treating. The tendency to adsorb heavy hydrocarbons is high, and it is difficult to remove these during
regeneration. It has good resistance to liquids, but little resistance to disintegration due to mechanical
agitation by the flowing gas.
Silica Gel and Silica-Alumina Gel
Gels are granular, amorphous solids manufactered by chemical reaction. Gels manufactured from sulfuric
acid and sodium silicate reaction are called silica gels, and consist almost solely of silicon dioxide (SiO2).
Alumina gels consist primarily of some hydrated form of Al2O3. Silica-alumina gels are a combination of
silica and alumina gel.
Gels can dehydrate gas to as low as 10 ppm, and have the greatest ease of regeneration of all desiccants.
They adsorb heavy hydrocarbons, but release them relatively more easily during regeneration. Since they
are acidic, they can handle sour gases, but not alkaline materials such as caustic or ammonia. Although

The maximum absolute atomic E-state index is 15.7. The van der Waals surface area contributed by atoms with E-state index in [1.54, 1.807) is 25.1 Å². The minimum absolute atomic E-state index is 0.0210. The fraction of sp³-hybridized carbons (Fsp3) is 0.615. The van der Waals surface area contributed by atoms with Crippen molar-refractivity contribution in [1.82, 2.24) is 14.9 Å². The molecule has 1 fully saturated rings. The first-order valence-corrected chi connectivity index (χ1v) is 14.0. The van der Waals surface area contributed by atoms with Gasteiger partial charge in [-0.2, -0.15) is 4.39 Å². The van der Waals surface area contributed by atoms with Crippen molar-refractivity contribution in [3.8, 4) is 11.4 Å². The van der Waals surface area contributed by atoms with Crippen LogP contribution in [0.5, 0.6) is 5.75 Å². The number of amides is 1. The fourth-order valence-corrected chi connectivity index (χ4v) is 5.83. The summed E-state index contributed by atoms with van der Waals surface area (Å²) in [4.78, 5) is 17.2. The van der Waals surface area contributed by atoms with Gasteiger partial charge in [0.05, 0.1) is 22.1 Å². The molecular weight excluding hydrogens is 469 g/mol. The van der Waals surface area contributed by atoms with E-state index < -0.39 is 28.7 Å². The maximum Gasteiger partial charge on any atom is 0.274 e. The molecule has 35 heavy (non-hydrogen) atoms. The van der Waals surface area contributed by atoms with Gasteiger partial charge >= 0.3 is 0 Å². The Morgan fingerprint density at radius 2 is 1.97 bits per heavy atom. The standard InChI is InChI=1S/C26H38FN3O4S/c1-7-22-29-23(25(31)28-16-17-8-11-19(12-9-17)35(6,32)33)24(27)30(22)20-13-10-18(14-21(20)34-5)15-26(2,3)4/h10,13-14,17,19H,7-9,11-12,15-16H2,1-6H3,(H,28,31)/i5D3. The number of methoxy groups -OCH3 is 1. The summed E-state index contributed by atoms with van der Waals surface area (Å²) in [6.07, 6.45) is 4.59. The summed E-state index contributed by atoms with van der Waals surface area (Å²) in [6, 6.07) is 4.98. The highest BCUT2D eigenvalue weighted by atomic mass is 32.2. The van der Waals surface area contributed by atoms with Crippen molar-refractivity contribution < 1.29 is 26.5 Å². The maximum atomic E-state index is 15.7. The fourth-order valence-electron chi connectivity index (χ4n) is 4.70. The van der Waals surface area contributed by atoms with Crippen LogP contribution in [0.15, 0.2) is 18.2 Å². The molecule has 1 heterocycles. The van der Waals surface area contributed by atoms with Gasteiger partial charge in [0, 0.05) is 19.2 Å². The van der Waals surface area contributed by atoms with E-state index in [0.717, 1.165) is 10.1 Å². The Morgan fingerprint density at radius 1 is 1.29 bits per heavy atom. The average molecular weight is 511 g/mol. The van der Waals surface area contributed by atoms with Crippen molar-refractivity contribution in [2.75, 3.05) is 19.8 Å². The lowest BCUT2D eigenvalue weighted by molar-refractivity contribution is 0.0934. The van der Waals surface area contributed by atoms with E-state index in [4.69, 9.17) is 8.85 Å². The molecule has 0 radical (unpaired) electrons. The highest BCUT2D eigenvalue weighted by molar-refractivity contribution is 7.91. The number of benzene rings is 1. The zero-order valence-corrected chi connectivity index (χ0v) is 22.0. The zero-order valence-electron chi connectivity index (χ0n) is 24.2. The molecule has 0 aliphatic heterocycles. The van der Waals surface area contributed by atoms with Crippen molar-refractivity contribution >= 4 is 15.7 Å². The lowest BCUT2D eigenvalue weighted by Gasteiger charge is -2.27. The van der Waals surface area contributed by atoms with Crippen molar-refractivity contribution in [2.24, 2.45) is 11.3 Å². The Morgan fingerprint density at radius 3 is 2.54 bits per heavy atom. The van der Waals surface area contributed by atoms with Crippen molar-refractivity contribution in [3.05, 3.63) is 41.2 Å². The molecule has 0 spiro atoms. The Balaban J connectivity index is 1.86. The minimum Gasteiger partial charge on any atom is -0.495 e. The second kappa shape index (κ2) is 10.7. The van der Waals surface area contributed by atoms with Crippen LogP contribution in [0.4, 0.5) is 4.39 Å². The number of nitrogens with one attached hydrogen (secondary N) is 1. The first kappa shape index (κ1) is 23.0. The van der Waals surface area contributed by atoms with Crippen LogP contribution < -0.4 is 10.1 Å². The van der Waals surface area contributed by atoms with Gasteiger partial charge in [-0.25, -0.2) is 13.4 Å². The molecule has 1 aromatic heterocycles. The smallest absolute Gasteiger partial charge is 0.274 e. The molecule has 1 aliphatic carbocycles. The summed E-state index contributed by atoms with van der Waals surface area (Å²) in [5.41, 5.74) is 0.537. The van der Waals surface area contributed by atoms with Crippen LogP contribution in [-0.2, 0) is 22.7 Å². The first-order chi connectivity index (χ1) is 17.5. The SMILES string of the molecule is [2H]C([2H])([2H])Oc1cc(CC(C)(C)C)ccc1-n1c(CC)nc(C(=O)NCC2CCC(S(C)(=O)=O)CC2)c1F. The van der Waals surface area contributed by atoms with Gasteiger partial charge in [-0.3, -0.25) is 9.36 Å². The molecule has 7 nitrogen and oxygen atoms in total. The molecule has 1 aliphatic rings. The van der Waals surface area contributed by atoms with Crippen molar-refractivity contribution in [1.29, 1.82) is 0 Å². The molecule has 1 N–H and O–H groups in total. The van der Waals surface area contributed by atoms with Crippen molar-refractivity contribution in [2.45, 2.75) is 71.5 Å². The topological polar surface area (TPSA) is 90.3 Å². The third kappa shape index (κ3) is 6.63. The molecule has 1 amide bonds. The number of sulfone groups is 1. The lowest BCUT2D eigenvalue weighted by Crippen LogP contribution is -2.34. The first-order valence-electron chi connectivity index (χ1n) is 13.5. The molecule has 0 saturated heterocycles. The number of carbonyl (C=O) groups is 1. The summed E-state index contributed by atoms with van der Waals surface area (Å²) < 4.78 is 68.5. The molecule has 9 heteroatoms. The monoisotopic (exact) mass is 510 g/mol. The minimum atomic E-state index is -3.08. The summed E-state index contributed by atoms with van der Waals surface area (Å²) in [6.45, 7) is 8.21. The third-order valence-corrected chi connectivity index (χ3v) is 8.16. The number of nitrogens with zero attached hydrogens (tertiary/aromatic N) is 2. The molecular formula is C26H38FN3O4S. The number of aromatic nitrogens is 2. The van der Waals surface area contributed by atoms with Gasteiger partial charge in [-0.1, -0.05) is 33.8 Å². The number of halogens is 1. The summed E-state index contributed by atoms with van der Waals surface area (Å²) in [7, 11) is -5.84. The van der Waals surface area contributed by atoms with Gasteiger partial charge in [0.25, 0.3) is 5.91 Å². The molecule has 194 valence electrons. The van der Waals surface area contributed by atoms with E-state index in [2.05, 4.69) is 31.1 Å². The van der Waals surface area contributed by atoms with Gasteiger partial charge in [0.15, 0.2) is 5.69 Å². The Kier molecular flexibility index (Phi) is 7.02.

there is no reaction with H2S, sulfur can deposit and block their surface. Therefore, gels are useful if the
H2S content is less than 5-6%.
These are a crystalline form of alkali metal (calcium or sodium) alumina-silicates, very similar to natural
clays. They are highly porous, with a very narrow range of pore sizes, and very high surface area.
Manufactured by ion-exchange, molecular sieves are the most expensive adsorbents. They possess highly
localized polar charges on their surface that act as extremely effective adsorption sites for polar compounds
such as water and hydrogen sulfide. Molecular sieves are alkaline and subject to attack by acids. Special
acid-resistant sieves are available for very sour gases.
Since the pore size range is narrow, molecular sieves exhibit selectivity towards adsorbates on the basis of
their molecular size, and tend not to adsorb bigger molecules such as the heavy hydrocarbons. The
regeneration temperature is very high. They can produce a water content as low as 1 ppm. Molecular sieves